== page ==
Larson Opening Statement at Subcommittee Hearing on Protecting and Improving Social Security: Comprehensive Legislative Proposals to Enhance Social Security
(As prepared for delivery)
Good morning, and welcome to our witnesses and audience members.
Today is the third hearing in a series on protecting and improving Social Security, where we will be discussing comprehensive legislation to enhance Social Security.
The American people want solutions. They’re sick of partisan bickering and want to see something actually getting done.
That’s why this committee is holding these hearings. We’re shining a light on the options to enhance and expand Social Security, because doing nothing is not an option.
And I firmly believe that my colleagues do want to strengthen the program.
The President in his book, Time to Get Tough, even said: “It’s not unreasonable for people who paid into a system for decades to expect to get their money’s worth—that’s not an ‘entitlement’, that’s honoring a deal.”
Our hearings and polling have shown that Americans are remarkably in agreement on the changes they want to see in Social Security. They want to see it protected and enhanced, and they’re even willing to pay for it. So today we turn to legislation that would do exactly that.
Social Security represents the full faith and credit of the United States government. It’s never missed a payment and it will be there for future generations. I have a solution that will make sure of that.
The Social Security 2100 Act would expand and enhance Social Security, making the program financially stable through this century and beyond. Several of my colleagues have also introduced their own proposals to protect and enhance Social Security benefits – I welcome that and encourage us all to seriously consider such legislation.
Social Security is our nation’s bedrock retirement security program. It is essential to the middle class. Millions of Americans rely on it. A new GAO report shows that nearly 50 percent of American households 55 years old and up have no retirement savings.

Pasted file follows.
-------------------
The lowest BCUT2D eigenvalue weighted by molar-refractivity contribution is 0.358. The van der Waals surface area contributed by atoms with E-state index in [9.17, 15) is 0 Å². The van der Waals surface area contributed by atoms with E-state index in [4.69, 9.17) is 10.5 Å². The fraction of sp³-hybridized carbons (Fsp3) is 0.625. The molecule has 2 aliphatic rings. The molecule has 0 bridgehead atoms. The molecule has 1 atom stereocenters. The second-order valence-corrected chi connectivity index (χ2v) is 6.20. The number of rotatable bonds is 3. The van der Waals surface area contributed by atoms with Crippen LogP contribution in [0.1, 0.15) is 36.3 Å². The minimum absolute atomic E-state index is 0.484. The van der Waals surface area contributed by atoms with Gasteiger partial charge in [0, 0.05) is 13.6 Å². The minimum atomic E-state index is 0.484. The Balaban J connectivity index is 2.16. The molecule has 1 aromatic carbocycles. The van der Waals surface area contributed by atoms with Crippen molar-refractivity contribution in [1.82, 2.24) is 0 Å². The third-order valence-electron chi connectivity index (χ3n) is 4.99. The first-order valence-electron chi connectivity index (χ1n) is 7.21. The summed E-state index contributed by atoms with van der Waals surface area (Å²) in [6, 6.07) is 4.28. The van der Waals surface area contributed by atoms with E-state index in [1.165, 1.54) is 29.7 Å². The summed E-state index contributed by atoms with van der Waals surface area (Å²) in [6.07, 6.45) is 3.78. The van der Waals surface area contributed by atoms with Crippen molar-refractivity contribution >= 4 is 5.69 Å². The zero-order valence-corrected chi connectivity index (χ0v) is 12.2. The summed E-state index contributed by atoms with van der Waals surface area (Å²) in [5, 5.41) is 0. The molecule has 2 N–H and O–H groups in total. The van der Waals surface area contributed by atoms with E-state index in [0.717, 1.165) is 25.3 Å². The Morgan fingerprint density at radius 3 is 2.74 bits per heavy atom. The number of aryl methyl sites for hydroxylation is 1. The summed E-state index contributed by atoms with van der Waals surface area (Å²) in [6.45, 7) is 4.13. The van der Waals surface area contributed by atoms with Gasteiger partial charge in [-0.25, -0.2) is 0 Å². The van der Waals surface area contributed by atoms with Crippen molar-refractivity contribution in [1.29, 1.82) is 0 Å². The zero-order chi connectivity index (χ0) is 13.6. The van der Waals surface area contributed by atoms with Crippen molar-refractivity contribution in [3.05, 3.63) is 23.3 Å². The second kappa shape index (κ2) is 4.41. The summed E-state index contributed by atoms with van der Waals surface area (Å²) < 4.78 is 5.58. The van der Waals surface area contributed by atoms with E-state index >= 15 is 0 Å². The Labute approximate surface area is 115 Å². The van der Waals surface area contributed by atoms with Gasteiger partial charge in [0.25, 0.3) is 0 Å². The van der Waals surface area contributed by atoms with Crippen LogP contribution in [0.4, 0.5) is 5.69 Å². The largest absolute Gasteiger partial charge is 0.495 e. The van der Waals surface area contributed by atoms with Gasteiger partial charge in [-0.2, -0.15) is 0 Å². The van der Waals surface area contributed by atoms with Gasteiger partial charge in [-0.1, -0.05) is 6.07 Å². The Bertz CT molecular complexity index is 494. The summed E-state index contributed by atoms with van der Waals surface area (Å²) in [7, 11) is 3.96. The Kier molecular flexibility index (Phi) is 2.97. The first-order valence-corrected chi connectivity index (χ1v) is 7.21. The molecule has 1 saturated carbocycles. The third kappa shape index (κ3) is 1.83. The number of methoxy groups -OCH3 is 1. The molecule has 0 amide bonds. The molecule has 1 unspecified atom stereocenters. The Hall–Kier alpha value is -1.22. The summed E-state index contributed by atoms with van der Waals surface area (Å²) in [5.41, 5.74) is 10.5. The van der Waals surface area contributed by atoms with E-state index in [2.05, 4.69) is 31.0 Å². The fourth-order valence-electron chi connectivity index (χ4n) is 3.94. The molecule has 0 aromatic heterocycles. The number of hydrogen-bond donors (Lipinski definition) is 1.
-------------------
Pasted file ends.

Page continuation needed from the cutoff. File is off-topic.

After the Great Recession 10 years ago, many saw their retirement savings wiped out, and according to economists at the Federal Reserve on average, the bottom 90 percent of households have not regained the wealth they lost in the recession.
We have a retirement crisis and Americans are relying on Social Security as the floor to their retirement now more than ever. That’s why we need to act and move forward with the Social Security 2100 Act.
One of the reasons I’ve asked Steve Goss, the chief actuary for Social Security, to be here today is so everyone can understand the challenge we face in terms of Social Security’s financial status. He can also discuss what the solutions are. I want to note for the record that the actuary is strictly neutral. I asked him to spend a few minutes explaining the 2100 Act and sustainable solvency. But he has prepared actuarial analyses for many other bills and welcomes questions on all proposals.
The 2100 Act is the only solution that expands benefits, is fully paid for, and achieves sustainable solvency – keeping Social Security secure through the end of the century and beyond.
It offers current beneficiaries an across the board benefit increase of approximately $300 a year, and it changes the formula for the Cost-of-Living-Adjustments to reflect the costs that seniors face day to day.
It ensures that no one who has worked their whole life can retire into poverty, by creating a special minimum benefit of 125 percent above the poverty level. It also provides tax relief for almost 12 million Social Security beneficiaries.
This money goes straight back into the economy and helps seniors, widows, dependents, and people with disabilities live their lives.
This is a commonsense solution, that is fully paid for, that everyone should be able to get behind.
With that, I recognize the Republican leader, Tom Reed.